Newsletters

Welcome to our newsletter, where the National Research Center for Parents with Disabilities will share research-informed updates for parents with disabilities and professionals who work with parents with disabilities.

March 2020 Newsletter

This month, our updates include two new articles on the legal and healthcare needs of parents with disabilities, a new entry on our Community Blog, updates about state legislation, our next webinar, and our updated Spanish website.

Research

Legal Needs of Parents with Psychiatric Disabilities

We are excited to share our newest publication, “Responding to the Legal Needs of Parents with Psychiatric Disabilities: Insights from Parents' Interviews.” Our researchers interviewed twelve former clients of a legal services program in Massachusetts that provides representation to clients

with disabilities. From the interviews, researchers identified the following themes: Clients with psychiatric disabilities reported that the legal profession lacks an understanding of mental health; they suggested that attorneys should provide parents with psychiatric disabilities services beyond litigation, including assistance with administrative tasks; and they shared that they may have ongoing legal needs, beyond those related to the child welfare system. These findings contain important implications for the legal profession. The article appeared in Law & Inequality: A Journal of Theory and Practice.

Health Disparities among Parents with Disabilities

In October of 2019, the National Research Center for Parents with Disabilities published an article entitled “Do disability, parenthood, and gender matter for health disparities?: A US population-based study.” Researchers analyzed data from more than 40,000 US parents and nonparents with and without disabilities. They found that parents with disabilities are at especially high risk of reporting frequent physical distress, smoking, and lack of sleep. They are also more likely to report higher Body Mass Index (BMI) scores. This article was published in the Disability and Health Journal, and suggests the need for policies and programs to address health related needs of parents with disabilities.

Blog

Check out our newest blog! Heather MacMurray is a mother with MS and she wrote the blog for this quarter, entitled “It’s Hard But It’s Worth It.” Are you a parent with a disability who would like to share your story?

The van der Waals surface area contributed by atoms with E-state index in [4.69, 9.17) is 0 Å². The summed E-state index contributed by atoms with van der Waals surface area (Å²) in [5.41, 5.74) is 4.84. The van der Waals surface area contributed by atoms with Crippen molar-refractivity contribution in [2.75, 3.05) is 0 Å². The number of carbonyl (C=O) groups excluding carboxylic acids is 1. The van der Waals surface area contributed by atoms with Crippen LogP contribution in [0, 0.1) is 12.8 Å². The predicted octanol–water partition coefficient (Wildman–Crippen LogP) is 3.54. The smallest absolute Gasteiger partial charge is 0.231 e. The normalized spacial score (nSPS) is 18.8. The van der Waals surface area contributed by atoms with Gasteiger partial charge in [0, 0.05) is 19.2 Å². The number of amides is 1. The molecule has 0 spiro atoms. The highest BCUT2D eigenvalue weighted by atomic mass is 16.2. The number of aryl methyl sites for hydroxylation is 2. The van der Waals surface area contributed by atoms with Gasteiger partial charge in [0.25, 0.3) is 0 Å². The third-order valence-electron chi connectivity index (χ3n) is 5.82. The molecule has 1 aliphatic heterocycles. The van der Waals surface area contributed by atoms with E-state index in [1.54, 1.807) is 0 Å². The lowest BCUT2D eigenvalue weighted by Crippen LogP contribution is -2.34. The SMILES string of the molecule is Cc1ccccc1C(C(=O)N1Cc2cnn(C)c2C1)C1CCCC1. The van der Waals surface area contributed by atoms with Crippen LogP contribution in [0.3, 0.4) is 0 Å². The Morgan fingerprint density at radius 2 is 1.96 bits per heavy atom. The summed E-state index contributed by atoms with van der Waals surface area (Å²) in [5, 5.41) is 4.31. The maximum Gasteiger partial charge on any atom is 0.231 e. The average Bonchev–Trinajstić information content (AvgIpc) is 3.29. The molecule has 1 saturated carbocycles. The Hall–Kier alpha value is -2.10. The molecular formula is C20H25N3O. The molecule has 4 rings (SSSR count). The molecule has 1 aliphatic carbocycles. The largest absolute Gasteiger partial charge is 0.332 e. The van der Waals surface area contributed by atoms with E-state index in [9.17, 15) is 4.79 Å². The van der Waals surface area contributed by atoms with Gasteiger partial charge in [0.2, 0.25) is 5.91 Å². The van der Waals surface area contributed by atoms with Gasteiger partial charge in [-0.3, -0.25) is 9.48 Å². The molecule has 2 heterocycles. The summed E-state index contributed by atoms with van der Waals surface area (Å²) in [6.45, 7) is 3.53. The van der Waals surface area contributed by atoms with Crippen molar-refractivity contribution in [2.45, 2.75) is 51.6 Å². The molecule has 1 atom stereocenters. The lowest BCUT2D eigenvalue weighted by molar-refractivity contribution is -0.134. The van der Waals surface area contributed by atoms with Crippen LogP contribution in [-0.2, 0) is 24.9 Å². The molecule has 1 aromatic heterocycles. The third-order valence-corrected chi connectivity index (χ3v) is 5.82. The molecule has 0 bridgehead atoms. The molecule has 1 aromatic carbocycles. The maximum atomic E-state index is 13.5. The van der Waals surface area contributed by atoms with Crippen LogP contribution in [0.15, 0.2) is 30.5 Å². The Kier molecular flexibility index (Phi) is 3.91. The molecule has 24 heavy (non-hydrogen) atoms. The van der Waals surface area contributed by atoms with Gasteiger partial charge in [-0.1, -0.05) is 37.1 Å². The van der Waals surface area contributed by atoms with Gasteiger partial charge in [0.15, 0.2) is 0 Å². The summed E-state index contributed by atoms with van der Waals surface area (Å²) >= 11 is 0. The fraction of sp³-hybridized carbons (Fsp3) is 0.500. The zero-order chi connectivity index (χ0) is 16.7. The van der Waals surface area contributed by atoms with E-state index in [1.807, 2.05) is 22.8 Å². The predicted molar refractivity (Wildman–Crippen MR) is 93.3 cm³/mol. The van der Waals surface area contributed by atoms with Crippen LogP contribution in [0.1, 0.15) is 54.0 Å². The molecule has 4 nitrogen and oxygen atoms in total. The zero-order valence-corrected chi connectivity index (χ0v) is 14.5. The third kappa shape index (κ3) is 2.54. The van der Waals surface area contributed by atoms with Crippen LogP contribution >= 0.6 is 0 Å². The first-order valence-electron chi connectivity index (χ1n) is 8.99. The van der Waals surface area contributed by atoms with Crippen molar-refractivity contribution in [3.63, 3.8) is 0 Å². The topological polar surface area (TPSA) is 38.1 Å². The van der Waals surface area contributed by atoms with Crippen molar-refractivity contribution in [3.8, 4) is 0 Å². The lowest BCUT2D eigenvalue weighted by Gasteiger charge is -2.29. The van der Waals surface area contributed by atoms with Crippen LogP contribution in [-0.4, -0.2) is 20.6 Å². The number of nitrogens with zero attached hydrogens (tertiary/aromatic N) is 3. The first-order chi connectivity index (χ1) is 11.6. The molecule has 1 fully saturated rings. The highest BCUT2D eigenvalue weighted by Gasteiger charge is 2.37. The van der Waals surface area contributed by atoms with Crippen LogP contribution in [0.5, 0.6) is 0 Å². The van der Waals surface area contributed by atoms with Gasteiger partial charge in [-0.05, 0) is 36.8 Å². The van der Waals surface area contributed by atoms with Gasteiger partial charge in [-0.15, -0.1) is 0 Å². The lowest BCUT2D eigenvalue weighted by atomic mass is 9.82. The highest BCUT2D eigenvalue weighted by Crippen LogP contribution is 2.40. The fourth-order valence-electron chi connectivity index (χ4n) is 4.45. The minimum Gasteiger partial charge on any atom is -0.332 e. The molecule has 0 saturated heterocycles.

We want to hear from you!

Community Blog

Call for Submissions

Legislation Map

More than 25 states have introduced or passed legislation providing support for parents with disabilities. Our interactive map offers legislation summaries, status, disability types covered, and links to the full bills.

Recent updates include…

In 2019, Alabama passed House Bill 24, mandating that a parent’s blindness cannot be used to prevent visitation or custody in child welfare cases.

The Indiana Senate is currently considering a bill (Senate Bill 312) which would provide that the rights of a person with a disability to parent the person’s child may not be denied or restricted solely because the person has a disability.

Interactive Map

Summary of State Legislation

Spotlight

Did you know that we now have Spanish and English versions of our website? To access all of our resources in Spanish, visit the brand new Spanish website for the National Research Center for Parents with Disabilities.

About Us

The National Research Center for Parents with Disabilities is a collaborative research and advocacy project supporting parents with disabilities. Housed at the Lurie Institute for Disability Policy at Brandeis University’s Heller School, we collaborate with other institutions such as Northeastern University, University of Minnesota, and University of Michigan. Through research expertise and first-hand experience, we create a comprehensive resource for disabled parents, family members, clinicians, and policymakers Our advisory board is composed of parents with disabilities or their family members, and we are guided by the principle, “Nothing about us without us.”